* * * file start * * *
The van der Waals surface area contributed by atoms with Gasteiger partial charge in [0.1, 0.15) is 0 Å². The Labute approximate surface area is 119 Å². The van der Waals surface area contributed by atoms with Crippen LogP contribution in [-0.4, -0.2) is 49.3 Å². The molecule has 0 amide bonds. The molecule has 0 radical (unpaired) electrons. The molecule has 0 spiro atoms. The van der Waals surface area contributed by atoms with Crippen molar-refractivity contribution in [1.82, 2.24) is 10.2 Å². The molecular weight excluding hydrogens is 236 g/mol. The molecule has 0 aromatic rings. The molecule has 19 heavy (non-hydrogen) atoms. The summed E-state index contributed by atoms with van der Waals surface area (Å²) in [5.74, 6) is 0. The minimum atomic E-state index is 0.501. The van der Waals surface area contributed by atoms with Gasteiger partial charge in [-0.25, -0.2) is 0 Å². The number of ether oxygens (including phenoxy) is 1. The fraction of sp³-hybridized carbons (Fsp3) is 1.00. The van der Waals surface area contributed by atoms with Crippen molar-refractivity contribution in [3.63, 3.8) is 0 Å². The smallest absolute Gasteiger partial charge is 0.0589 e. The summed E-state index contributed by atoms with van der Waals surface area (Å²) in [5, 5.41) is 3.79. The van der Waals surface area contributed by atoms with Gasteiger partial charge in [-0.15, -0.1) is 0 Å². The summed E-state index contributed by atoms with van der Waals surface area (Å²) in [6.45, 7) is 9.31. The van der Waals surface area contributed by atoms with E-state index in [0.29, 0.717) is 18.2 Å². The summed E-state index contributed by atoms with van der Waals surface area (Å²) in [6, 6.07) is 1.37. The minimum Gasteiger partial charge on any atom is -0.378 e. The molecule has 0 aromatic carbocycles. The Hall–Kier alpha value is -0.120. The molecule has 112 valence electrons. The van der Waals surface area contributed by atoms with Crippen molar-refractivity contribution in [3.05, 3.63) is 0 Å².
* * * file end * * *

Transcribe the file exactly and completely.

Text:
The van der Waals surface area contributed by atoms with Gasteiger partial charge in [0.1, 0.15) is 0 Å². The Labute approximate surface area is 119 Å². The van der Waals surface area contributed by atoms with Crippen LogP contribution in [-0.4, -0.2) is 49.3 Å². The molecule has 0 amide bonds. The molecule has 0 radical (unpaired) electrons. The molecule has 0 spiro atoms. The van der Waals surface area contributed by atoms with Crippen molar-refractivity contribution in [1.82, 2.24) is 10.2 Å². The molecular weight excluding hydrogens is 236 g/mol. The molecule has 0 aromatic rings. The molecule has 19 heavy (non-hydrogen) atoms. The summed E-state index contributed by atoms with van der Waals surface area (Å²) in [5.74, 6) is 0. The minimum atomic E-state index is 0.501. The van der Waals surface area contributed by atoms with Gasteiger partial charge in [-0.25, -0.2) is 0 Å². The number of ether oxygens (including phenoxy) is 1. The fraction of sp³-hybridized carbons (Fsp3) is 1.00. The van der Waals surface area contributed by atoms with Crippen molar-refractivity contribution in [3.63, 3.8) is 0 Å². The smallest absolute Gasteiger partial charge is 0.0589 e. The summed E-state index contributed by atoms with van der Waals surface area (Å²) in [5, 5.41) is 3.79. The van der Waals surface area contributed by atoms with Gasteiger partial charge in [-0.15, -0.1) is 0 Å². The summed E-state index contributed by atoms with van der Waals surface area (Å²) in [6.45, 7) is 9.31. The van der Waals surface area contributed by atoms with E-state index in [0.29, 0.717) is 18.2 Å². The summed E-state index contributed by atoms with van der Waals surface area (Å²) in [6, 6.07) is 1.37. The minimum Gasteiger partial charge on any atom is -0.378 e. The molecule has 0 aromatic carbocycles. The Hall–Kier alpha value is -0.120. The molecule has 112 valence electrons. The van der Waals surface area contributed by atoms with Crippen molar-refractivity contribution in [3.05, 3.63) is 0 Å².